Archive for July, 2021

Reflections on Kobe Bryant’s Death and Len Bias’s Legacy

July 27, 2021

By Kevin F. McNulty

GoGrady Media Correspondent

Len Bias at Maryland // The Washington Post via Getty Images

I remember exactly where I was when I learned that Kobe Bryant died on January 26, 2020. I was waiting for a flight at Chicago’s O’hare Airport, and I saw a man sitting near me turn toward his friend. 

“Dude, Kobe Bryant died,” he said. 

Of course, I didn’t believe him. There’s no way, I thought. How could that be? But I opened my phone to check Twitter, and it was true. Bryant was killed in a helicopter crash along with eight others. 

I was 18 at the time, and the news came as an unbelievable shock. One of the greatest athletes from my childhood, although retired, was dead. 

It’s remarkable that the death of someone whom I never met, and someone whom I wasn’t a particularly big fan of, could shake me to the core. But that’s exactly what happened on that cold January day. 

At that moment, I felt too stunned to even think about what Bryant meant to me, our country or the basketball world, and I can only imagine how that feeling was accentuated for Bryant’s biggest fans. 

As a lifelong basketball fan, that day tops my list of “Where were you?” moments (I was only an infant at the time of the September 11th attacks). But for millions of basketball fans from a different generation, their top “Where were you?” moment came on the morning of June 19, 1986 — the day Len Bias died. 

Bryant’s death differed from Bias’s in one key way: his professional basketball career was over, while Bias’s was just beginning. Bryant had a whole lot more life to live, but his legacy as a hall of fame basketball player was cemented. 

Bias was preparing to shape his own legacy, then, after he died of a cocaine overdose at age 22, it was shaped for him. 

That’s exactly what punched Bias’s fans directly in the gut. When he was drafted 2nd overall by the NBA champion Boston Celtics on June 17, everything was in front of him. When he was pronounced dead less than 48 hours later, everything was gone. 

Last month marked the 35th anniversary of Bias’s untimely death. While working as an intern for GoGrady Media on a podcast series about his legacy this summer, I was assigned to comb through the comment section of a Washington Post article about how Bias’s story still resonates, searching for comments that shared both good and bad memories of Bias. 

I was blown away by what I read. 

There were more than 100 comments on the article, and nearly a third of them provided personal reflections on Bias’s playing days at Maryland and the aftermath of his death. 

Some Post subscribers simply shared their reaction to learning what happened, demonstrating that the news affected everyone differently. 

“[I] still remember where I was when I heard the news,” one commenter wrote. “I was a Maryland alum going to graduate school at UNC. Heard it on the radio and had to pull over.” 

The comments showed that it didn’t matter if people knew Len personally, because they thought they knew how his story would play out. They thought he would become a star for one of the greatest franchises in professional sports.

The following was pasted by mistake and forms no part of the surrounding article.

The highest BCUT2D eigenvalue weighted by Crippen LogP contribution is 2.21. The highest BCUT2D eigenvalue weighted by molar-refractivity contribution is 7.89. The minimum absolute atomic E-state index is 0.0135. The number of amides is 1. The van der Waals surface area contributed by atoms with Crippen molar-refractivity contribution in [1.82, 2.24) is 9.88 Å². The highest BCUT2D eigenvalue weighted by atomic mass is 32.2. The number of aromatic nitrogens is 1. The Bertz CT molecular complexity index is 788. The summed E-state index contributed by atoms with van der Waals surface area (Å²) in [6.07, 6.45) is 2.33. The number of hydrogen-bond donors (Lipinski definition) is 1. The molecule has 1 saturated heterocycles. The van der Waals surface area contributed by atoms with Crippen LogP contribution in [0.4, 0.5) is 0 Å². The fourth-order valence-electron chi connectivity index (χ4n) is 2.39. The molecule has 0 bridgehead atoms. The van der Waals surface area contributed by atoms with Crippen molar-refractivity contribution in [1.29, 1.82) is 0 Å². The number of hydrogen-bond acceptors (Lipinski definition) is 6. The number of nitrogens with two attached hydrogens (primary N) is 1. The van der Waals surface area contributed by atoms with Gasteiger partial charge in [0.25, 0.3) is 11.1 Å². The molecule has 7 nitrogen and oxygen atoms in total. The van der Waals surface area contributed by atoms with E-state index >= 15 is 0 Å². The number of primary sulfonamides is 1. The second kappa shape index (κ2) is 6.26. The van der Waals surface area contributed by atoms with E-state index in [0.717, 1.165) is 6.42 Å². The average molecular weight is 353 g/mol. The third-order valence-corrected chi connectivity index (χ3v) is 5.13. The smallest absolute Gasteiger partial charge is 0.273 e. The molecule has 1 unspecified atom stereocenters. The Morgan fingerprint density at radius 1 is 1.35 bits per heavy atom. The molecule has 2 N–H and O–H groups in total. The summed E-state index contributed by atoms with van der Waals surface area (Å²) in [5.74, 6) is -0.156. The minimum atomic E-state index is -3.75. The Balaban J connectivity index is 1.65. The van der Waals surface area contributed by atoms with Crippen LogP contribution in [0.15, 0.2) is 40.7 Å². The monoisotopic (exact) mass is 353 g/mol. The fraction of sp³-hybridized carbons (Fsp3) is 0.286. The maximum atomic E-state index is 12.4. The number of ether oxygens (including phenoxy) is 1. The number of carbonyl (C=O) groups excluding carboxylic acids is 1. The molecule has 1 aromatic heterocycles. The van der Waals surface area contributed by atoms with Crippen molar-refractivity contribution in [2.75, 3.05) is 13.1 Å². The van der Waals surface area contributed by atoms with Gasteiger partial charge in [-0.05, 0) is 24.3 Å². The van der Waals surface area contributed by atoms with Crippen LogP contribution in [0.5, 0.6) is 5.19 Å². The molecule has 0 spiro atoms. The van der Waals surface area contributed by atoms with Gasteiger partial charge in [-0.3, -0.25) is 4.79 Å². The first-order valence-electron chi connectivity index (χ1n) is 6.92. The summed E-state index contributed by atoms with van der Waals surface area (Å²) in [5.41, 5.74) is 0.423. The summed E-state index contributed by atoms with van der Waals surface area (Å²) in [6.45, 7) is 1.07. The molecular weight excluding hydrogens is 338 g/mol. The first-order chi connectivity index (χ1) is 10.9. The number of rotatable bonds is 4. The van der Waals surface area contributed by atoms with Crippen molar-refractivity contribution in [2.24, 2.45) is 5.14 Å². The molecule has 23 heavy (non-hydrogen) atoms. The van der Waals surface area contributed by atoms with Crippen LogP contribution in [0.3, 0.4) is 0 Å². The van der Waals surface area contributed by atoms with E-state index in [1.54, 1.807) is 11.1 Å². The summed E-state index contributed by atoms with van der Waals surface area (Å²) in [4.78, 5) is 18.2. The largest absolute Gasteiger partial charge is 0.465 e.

When that was no longer possible, confusion and disbelief hit hard. And those feelings didn’t go away overnight. 

“I remember being shocked at the news as I sat at my parents’ kitchen table shortly after graduating from HS,” another one wrote. “I started at UMCP 2 months later and still remember how much it dominated campus life for a good while.”

I imagine this commenter sitting at his parents’ kitchen table similarly to how I sat in the airport in January 2020 — with his jaw as low as it could go and his body unwilling to move. 

And as a current University of Maryland student, I can attest that reminders of Bias and the tragedy persist all over campus. 

It’s impossible to attend a Maryland basketball game without seeing hundreds of Bias jerseys scattered among the Xfinity Center crowd. It’s impossible to walk past Cole Field House and not think of its best days — when Bias played there. And it’s impossible to walk past Washington Hall and not think of June 19, 1986. 

For fans both new and old, his story resonates.

“It still strikes viscerally with me as I remember the entire episode,” commenter ‘jbull’ wrote. “For those of us who are hard-core Terps fans dating back to the late 60s it still resonates and it is actually uplifting to know that perhaps there are positive lessons that can come out of it.”

Some subscribers wrote about those lessons in their comments. Bias’s death served as a warning to some, especially those who looked up to him. 

“I was an aspiring high school basketball player in the 80’s and Len Bias was one of my idols,” someone wrote. “After learning of death by cocaine, I swore to myself right then and there in my parents house that I would never ever touch cocaine. And I never have.”

The lessons aren’t limited to people who grew up in the 1980s, however. As long as someone wants to tell his story, young people can continue to learn from what happened. 

It’s difficult to think of a tragedy that has helped more people, and that’s part of the reason why his story is still being told in 2021. We all want to shape our own legacy, so we keep Bias’s legacy alive. 

Len Bias gave a lot during his 22 years of life, but he’s given more, to more people, in his 35 years of death.